Far From Common

Ship caught in dreadful gale, February 11, 1760

On November 12, 2011, an exhibition of items from the Phillips Library opened at the Peabody Essex Museum. Unbound: Highlights from the Phillips Library at PEM displayed more than 30 rare and storied objects from the library’s collection. Items on display gave the museum visitor a “glimpse into historical documents that were acquired for their power to both delight the eye and change the world.

The Henry Tiffin Commonplace Book was one of those pieces.  All librarians have special items they choose to share with visitors and for me, this commonplace book ranks high on my list. Henry Tiffin was a British sailor who created this volume between 1748 and 1776. As of yet, we have not been able to find biographical information about him.  The entries in the book indicate that he was educated in navigation, mathematics, and English prose and poetry, as well as being an accomplished watercolorist. The book is replete with essays, sea songs, poetry, and documentation on the voyages he made aboard several ships – the packet ship Eagle, the H. M. S. Tavistock, and the Royal Duke.  His voyages took him to the East and West Indies, China, and Halifax, Nova Scotia. As with many commonplace books, pages are not organized chronologically; such books were not used as journals, which are chronological and introspective.

A Poem on JudgementCommonplace comes from the Latin term locus communis, which refers to a theme of general application, such as a statement of proverbial or familiar wisdom. Typically, creators of commonplace books would have one or several themes for which they sought information from a variety of sources; such information would be recorded, regularly reviewed by the owner of the book, and/or shared with others who had similar interests.  An article in The New York Review of Books, published on December 21, 2000, states that authors of such books made “a continuous effort to make sense of things, for the world was full of signs: you could read your way through it; and by keeping an account of your readings, you made a book of your own, one stamped with your personality … a way of making sense of the world.”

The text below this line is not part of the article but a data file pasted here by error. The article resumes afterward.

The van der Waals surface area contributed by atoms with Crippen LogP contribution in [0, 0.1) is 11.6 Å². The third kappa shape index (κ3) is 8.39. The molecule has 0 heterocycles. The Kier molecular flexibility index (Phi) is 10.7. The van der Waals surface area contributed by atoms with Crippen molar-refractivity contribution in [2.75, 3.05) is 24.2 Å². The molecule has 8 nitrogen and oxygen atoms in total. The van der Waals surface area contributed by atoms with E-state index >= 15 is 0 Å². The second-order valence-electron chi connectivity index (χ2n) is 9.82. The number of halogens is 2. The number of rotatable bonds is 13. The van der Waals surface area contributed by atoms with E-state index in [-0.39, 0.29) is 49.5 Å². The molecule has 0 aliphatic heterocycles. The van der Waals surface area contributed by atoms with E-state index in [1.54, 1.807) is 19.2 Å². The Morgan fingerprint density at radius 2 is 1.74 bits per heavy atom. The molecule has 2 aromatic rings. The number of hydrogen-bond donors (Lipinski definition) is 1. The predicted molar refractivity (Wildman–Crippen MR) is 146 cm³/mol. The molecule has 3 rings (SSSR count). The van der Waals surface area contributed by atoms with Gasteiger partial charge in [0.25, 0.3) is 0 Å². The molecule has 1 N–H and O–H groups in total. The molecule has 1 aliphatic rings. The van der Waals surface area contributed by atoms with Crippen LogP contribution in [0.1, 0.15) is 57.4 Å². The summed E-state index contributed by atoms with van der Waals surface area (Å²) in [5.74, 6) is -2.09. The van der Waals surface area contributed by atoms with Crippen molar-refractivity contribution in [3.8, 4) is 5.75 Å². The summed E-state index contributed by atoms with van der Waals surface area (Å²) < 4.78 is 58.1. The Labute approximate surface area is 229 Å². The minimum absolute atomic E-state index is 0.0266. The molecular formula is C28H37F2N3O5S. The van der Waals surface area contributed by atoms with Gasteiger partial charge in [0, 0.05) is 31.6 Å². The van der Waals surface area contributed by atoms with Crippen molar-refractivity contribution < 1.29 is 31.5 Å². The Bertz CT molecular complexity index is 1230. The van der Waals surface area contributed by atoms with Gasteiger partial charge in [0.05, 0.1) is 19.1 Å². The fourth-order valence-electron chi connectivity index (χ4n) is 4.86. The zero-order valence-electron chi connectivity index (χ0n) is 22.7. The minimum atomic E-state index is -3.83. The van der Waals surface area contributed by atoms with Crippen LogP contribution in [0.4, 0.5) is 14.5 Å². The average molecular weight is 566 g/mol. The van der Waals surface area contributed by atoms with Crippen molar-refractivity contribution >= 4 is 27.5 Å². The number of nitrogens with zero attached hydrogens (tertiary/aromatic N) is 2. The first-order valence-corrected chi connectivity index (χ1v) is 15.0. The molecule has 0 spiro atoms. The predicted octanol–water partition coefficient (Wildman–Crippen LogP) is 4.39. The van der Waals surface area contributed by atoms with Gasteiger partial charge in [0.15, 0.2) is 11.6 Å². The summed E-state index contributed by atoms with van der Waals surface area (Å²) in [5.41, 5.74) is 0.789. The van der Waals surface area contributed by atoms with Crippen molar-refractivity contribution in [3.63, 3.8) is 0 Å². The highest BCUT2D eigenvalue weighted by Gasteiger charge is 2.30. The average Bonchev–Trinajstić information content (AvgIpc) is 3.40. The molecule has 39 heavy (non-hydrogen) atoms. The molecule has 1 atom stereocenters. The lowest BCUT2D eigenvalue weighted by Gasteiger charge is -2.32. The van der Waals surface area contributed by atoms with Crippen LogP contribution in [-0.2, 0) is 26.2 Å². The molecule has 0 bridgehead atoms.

In his book A Letter of Advice to a Young Poet, Jonathan Swift advocated the use of commonplace books.  According to Swift,

A common-place book is what a provident poet cannot subsist without, for this proverbial reason, that “great wits have short memories;” and whereas, on the other hand, poets being liars by profession, ought to have good memories. To reconcile these, a book of this sort is in the nature of a supplemental memory; or a record of what occurs remarkable in every day’s reading or conversation. There you enter not only your own original thoughts, (which, a hundred to one, are few and insignificant) but such of other men as you think fit to make your own by entering them there.

In Tiffin’s case, his book included A Succent List of The Royall Navy for 1774, in which he names all the vessels used by the British Navy during that time, including identifying the type of ship and the armaments aboard each.  An Epistle upon Cruelty & Lust, An Epitah on a Lady, A poem on A flying fish, and a long article on the death of General Wolfe at Quebec in 1759 are found in the text along with discussions on geometry, trigonometry, astronomy, and navigation.  The Figure of the Foregoing Question (astronomy)The navigation pages are similar to the ciphering books in MSS 399, American and Canadian Ciphering Books, 1727-1864, which depict mathematical problems on different types of sailing, compass calculations, and real or imagined logs of voyages.  These navigational exercises are heavily illustrated, as are those in Tiffin’s book.

What singles out Tiffin’s volume from the ciphering books and other commonplace books in our collection is his skill at illustration and his extensive use of watercolors throughout the text.  He included 78 watercolor paintings of vessels, places he visited, buildings he knew of or saw, and land profiles viewed from aboard ship, along with the mathematical illustrations to solve navigational problems.  Many of these watercolors were done while he was on board the Eagle in 1774.Aeolus God of the Wind and Neptune God of the Sea in his Triumphant Chariot

I recently learned that this volume will be displayed in the loan exhibition during the Winter Antiques Show at the Park Street Armory in New York City.  The 60th annual show coincides with PEMs 215th birthday; the show includes a selection of paintings, sculptures, and works on paper, representing the spectrum of the museum’s collection.  The exhibition will be on display January 24 through February 2nd, 2014.

Should you visit the Phillips Library and want to view this wonderful volume, request MSS 322, Henry Tiffin Commonplace Book, 1748 – 1776.  Further information about this book and MSS 399 can be found in PHILCAT.

NOTE:  All images photographed by Walter Silver.

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